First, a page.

I heard them leave, a few at a time. I heard their voices, mostly angry, fade away down the halls. I couldn't make sense of the words, though.

Jamie, Jamie, Jamie…

"Jamie, Jamie, Jamie…"

Ian knelt beside me when the room was almost empty.

"I know you wouldn't… but Wanda, they'll kill you if you try," he whispered. "After what happened… in the hospital. They're afraid you have good reason to destroy us… Anyway, he'll be all right. You have to trust that."

I turned my face from him, and he went away.

"Sorry, kid," Jeb mumbled when he left.

Jared left. I didn't hear him go, but I knew when he was gone. That seemed right to me. He didn't love Jamie the way we did. He had proved that. He should go.

Doc stayed, watching helplessly. I didn't look at him.

The daylight faded slowly, turned orange and then gray. The ice melted and was gone. Jamie started to burn alive under my hands.

"Jamie, Jamie, Jamie…" My voice was cracked and hoarse now, but I couldn't stop. "Jamie, Jamie, Jamie…"

The room turned black. I couldn't see Jamie's face. Would he leave in the night? Had I already seen his face, his living face, for the last time?

His name was just a whisper on my lips now, low enough that I could hear Doc's quiet snoring.

I wiped the tepid cloth across his body without ceasing. As the water dried, it cooled him a little. The burn lessened. I began to believe that he wouldn't die tonight. But I wouldn't be able to hold him here forever. He would slip away from me. Tomorrow. The next day. And then I would die, too. I would not live without Jamie.

Jamie, Jamie, Jamie… Melanie groaned.

Jared didn't believe us. The lament was both of ours. We thought it at the same time.

It was still silent. I didn't hear anything. Nothing alerted me.

Then, suddenly, Doc cried out. The sound was oddly muffled, like he was shouting into a pillow.

My eyes couldn't make sense of the shapes in the darkness at first. Doc was jerking strangely. And he seemed too big-like he had too many arms. It was terrifying. I leaned over Jamie's inert form, to protect him from whatever was happening. I could not flee while he lay helpless. My heart pounded against my ribs.

Then the flailing arms were still. Doc's snore started up again, louder and thicker than before. He slumped to the ground, and the shape separated. A second figure pulled itself away from his and stood in the darkness.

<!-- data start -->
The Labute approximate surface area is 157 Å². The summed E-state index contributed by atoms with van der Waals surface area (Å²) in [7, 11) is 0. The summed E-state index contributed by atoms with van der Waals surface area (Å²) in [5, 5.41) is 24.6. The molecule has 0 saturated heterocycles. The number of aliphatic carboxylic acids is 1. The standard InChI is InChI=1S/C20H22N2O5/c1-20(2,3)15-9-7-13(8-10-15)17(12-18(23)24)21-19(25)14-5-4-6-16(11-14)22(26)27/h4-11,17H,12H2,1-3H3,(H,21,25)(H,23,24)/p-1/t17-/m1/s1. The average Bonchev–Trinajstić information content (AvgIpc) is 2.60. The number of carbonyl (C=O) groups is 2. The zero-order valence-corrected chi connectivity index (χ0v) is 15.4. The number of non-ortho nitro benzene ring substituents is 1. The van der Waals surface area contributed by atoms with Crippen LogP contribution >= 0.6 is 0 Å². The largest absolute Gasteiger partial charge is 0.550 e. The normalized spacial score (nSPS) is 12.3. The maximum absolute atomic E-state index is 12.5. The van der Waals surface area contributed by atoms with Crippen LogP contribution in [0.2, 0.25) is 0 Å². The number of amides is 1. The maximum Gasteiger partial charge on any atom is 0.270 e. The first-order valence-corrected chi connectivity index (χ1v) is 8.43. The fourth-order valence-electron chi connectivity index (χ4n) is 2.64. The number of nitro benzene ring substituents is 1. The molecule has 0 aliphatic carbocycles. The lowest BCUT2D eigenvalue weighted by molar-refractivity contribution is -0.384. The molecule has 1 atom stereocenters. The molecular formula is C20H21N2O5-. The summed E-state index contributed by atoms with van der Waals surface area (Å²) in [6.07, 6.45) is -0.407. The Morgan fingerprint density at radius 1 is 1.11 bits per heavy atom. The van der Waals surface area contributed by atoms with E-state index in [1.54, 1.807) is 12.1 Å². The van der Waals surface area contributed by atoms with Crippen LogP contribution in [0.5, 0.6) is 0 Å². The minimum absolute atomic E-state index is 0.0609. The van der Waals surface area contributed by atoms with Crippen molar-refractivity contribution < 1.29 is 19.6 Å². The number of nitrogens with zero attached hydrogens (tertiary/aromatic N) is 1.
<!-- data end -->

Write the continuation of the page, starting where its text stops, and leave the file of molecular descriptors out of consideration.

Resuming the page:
"Let's go," Jared whispered. "We don't have time to waste."

My heart nearly exploded.

He believes.

I jumped to my feet, forcing my stiff knees to unbend. "What did you do to Doc?"

"Chloroform. It won't last long."

I turned quickly and poured the warm water over Jamie, soaking his clothes and the mattress. He didn't stir. Perhaps that would keep him cool until Doc woke up.

"Follow me."

I was on his heels. We moved silently, almost touching, almost running but not quite. Jared hugged the walls, and I did the same.

He stopped when we reached the light of the moon-bright garden room. It was deserted and still.

I could see Jared clearly for the first time. He had the gun slung behind his back and a knife sheathed at his waist. He held out his hands, and there was a length of dark fabric in them. I understood at once.

The whispered words raced out of my mouth. "Yes, blindfold me."

He nodded, and I closed my eyes while he tied the cloth over them. I would keep them closed anyway.

The knot was quick and tight. When he was done, I spun myself in a fast circle-once, twice…

His hands stopped me. "That's okay," he said. And then he gripped me harder and lifted me off the ground. I gasped in surprise as he threw me against his shoulder. I folded there, my head and chest hanging over his back, beside the gun. His arms held my legs against his chest, and he was already moving. I bounced as he jogged, my face brushing against his shirt with each stride.

I had no sense of which way we were going; I didn't try to guess or think or feel. I concentrated only on the bouncing of his gait, counting steps. Twenty, twenty-one, twenty-two, twenty-three…